Israel has committed to toppling Hamas after about 3000 Hamas militants conducted a massacre across southern Israel on October 7, killing at least 1200 people. About 240 people were taken hostage.
In response, Israel launched a massive bombardment across the strip and then staged a ground invasion from late October, mainly focused on Gaza City, in the north of the densely populated strip that has about 2.3 million residents. As of Wednesday, 11,240 people in Gaza had been killed, including 4630 children.
On Wednesday, the United Nations Security Council backed a resolution calling for “extended humanitarian pauses” in Gaza. The resolution did not mention a ceasefire, or the Hamas attack on October 7, but marked the first show of global unity since the start of the conflict. Twelve members voted for it, and the US, Britain and Russia abstained.
Israel and Hamas were reportedly close to reaching a deal to release Israeli hostages in Gaza this week, in return for Israel committing to a temporary truce.
Abu Ubaida, a Hamas spokesperson, said in an audio recording on the Telegram app it would release up to 70 women and children held in Gaza in return for a five-day truce and the release of 200 Palestinian children and 75 women from prisons in Israel.
“The truce should include a complete ceasefire and allow aid and humanitarian relief everywhere in the Gaza Strip,” he said.
An Israeli official told The Washington Post the deal, brokered by Qatar, would involve the release by Hamas of most of the Israeli women and children kidnapped on October 7. The hostages would be released in small groups, simultaneously with the release of groups of Palestinians.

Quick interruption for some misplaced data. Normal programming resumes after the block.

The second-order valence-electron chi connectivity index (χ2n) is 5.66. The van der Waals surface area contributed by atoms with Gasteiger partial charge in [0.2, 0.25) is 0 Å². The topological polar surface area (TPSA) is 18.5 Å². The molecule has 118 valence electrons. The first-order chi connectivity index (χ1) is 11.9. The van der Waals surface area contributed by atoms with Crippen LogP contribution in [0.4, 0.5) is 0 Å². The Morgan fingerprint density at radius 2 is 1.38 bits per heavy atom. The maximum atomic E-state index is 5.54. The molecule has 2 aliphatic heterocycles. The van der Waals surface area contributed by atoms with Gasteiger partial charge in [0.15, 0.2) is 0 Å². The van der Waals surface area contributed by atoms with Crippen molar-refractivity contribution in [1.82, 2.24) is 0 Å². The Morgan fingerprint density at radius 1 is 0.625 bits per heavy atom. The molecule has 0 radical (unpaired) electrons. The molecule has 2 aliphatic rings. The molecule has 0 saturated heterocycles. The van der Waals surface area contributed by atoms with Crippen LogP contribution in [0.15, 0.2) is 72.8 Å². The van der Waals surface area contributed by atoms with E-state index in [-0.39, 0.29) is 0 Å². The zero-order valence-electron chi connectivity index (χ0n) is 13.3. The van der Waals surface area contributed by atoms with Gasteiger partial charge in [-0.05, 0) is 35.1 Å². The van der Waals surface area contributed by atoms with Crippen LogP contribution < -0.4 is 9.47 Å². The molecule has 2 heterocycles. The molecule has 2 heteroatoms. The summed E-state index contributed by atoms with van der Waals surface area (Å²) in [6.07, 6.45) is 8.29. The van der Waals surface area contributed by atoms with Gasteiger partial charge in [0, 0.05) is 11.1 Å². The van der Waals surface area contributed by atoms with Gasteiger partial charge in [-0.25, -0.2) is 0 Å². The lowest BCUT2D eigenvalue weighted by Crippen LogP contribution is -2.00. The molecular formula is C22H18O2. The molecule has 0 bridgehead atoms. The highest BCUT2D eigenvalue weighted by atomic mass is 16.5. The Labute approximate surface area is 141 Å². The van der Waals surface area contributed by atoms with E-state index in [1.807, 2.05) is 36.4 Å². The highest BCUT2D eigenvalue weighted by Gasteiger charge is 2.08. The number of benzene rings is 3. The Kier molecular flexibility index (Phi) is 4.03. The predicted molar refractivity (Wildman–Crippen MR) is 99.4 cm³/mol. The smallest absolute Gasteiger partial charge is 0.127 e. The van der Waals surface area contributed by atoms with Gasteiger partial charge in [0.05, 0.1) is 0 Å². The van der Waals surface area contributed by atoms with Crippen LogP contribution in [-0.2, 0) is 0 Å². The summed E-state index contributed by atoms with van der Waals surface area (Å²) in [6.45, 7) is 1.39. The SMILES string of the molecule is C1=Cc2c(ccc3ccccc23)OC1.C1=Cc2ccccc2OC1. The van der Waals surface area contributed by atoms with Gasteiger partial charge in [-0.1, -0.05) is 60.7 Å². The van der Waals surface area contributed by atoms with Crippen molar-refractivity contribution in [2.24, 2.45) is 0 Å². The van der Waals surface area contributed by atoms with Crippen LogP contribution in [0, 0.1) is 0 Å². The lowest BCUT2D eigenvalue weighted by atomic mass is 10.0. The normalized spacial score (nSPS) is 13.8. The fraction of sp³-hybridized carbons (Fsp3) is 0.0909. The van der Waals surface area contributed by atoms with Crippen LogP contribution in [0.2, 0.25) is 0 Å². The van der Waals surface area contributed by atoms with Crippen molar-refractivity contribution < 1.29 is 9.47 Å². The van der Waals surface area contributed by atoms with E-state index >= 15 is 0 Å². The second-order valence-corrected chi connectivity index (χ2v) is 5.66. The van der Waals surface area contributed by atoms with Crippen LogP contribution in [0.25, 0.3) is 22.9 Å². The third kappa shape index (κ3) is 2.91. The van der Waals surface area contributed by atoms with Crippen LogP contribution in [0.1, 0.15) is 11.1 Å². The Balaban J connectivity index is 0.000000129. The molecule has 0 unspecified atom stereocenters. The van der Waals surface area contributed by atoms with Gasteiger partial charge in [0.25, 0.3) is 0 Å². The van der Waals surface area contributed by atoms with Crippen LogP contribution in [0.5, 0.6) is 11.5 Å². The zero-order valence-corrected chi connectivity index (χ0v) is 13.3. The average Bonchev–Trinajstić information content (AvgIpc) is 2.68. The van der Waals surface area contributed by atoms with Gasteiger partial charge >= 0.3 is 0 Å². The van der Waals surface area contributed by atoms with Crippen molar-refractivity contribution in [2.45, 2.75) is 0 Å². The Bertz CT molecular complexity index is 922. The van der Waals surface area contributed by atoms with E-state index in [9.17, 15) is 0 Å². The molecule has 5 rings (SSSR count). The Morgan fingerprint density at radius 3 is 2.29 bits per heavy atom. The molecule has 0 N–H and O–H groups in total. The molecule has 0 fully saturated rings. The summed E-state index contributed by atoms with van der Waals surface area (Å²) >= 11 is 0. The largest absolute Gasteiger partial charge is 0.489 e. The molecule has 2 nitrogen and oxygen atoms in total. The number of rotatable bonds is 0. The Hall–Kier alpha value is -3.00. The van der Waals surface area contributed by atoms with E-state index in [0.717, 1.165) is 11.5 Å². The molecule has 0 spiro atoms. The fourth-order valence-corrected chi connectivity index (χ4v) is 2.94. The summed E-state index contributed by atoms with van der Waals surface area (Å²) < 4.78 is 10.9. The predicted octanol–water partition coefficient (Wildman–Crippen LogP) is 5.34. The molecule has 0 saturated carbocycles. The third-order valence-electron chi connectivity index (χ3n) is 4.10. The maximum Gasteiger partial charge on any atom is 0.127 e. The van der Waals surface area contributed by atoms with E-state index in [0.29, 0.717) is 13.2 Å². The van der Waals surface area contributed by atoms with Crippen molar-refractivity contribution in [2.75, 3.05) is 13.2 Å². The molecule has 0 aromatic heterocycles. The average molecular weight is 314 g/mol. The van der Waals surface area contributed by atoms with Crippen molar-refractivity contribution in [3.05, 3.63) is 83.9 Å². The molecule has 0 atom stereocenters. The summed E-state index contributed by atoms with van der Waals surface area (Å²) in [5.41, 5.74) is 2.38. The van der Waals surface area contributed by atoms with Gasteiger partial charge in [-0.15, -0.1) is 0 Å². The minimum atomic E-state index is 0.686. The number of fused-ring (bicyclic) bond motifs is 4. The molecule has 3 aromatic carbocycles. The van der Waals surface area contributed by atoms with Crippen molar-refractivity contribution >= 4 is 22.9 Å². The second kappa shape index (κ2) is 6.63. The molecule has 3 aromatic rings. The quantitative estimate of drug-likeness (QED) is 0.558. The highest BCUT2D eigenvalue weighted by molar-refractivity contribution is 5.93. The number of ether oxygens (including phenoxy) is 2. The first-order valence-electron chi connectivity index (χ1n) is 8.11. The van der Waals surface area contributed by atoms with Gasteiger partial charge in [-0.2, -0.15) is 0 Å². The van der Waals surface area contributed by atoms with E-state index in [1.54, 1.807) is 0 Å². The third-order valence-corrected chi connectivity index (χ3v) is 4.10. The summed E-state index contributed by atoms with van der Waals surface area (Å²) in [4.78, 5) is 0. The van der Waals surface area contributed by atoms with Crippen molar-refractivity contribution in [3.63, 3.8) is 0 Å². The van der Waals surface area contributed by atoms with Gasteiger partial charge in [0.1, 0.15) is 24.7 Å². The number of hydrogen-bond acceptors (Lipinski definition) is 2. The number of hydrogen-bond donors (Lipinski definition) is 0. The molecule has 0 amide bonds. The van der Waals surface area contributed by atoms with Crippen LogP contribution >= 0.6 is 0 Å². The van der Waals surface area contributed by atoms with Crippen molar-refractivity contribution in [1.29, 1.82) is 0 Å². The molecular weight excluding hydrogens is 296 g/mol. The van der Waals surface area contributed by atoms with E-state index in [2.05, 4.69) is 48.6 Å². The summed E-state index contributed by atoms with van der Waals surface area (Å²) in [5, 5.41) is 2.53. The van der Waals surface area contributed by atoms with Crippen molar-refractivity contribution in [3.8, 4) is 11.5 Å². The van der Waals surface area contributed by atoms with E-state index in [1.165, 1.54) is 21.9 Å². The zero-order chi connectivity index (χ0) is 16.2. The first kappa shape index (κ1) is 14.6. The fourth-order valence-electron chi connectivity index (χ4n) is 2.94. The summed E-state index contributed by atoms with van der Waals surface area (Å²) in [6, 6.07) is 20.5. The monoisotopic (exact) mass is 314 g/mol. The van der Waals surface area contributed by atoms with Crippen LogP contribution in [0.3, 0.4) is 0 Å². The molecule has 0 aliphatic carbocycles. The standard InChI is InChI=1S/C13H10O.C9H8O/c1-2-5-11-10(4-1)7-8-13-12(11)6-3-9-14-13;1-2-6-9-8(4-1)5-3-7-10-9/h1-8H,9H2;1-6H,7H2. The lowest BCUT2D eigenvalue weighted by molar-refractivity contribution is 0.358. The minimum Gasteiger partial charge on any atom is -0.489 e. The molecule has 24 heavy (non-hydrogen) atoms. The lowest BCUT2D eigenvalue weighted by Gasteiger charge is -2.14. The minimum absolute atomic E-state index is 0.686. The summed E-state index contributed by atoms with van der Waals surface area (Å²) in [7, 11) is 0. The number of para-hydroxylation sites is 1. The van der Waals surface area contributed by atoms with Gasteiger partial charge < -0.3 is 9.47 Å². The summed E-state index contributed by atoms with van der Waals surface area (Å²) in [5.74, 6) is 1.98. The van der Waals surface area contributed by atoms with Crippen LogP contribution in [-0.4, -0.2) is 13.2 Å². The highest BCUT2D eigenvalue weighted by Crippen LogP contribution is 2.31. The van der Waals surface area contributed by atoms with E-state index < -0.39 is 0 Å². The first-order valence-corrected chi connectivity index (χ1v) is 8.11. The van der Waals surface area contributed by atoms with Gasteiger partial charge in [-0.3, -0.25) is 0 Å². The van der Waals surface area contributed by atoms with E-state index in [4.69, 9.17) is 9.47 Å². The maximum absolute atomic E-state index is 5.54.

Hamas holds most of the hostages in Gaza, but about 35 are being held by Palestinian Islamic Jihad, another Iran-backed group, and some are held by smaller militant groups. Hamas is reportedly negotiating on behalf of all these groups.
Israel has repeatedly rejected calls for a ceasefire, saying it would not consider such a move until Hamas and other militants in Gaza released the hostages.
Clashes between Israel and Hezbollah, an Iran-backed group in Lebanon, escalated this week, adding to fears that war could spread across the Middle East.
Hezbollah launched attacks using rockets, anti-tank missiles, mortar shells and drones, killing about 10 Israeli soldiers and civilians and prompting a mass evacuation of northern Israel. In response, Israel launched strikes across southern Lebanon, killing at least 70 Hezbollah fighters and 11 civilians. Israel also launched attacks aimed at Hezbollah’s operations in Syria, where Hezbollah fighters have been supporting Bashar al-Assad’s regime.
Analysts believe neither Hezbollah nor Israel wants a full-scale war. Hezbollah is believed to want to stretch the Israeli military but does not want to risk a conflict that could lead to it suffering heavy losses and having its position in Lebanon weakened, particularly as it may face a domestic backlash for drawing Lebanon into a destructive war. Israel is believed to want to avoid a war that would leave it fighting on two fronts and could prove much costlier than that against Hamas.
Hassan Nasrallah, the leader of Hezbollah, which has a much greater military capability than Hamas, said in a speech last week the group was extending its fighting against Israel and had introduced new weapons and struck new targets. He has signalled he is open to launching a war if Hamas is at risk of defeat in Gaza.
“This front will remain active,” he said.
This article was first published in the print edition of The Saturday Paper on November 18, 2023 as "Israeli troops raid Gaza’s Al-Shifa hospital".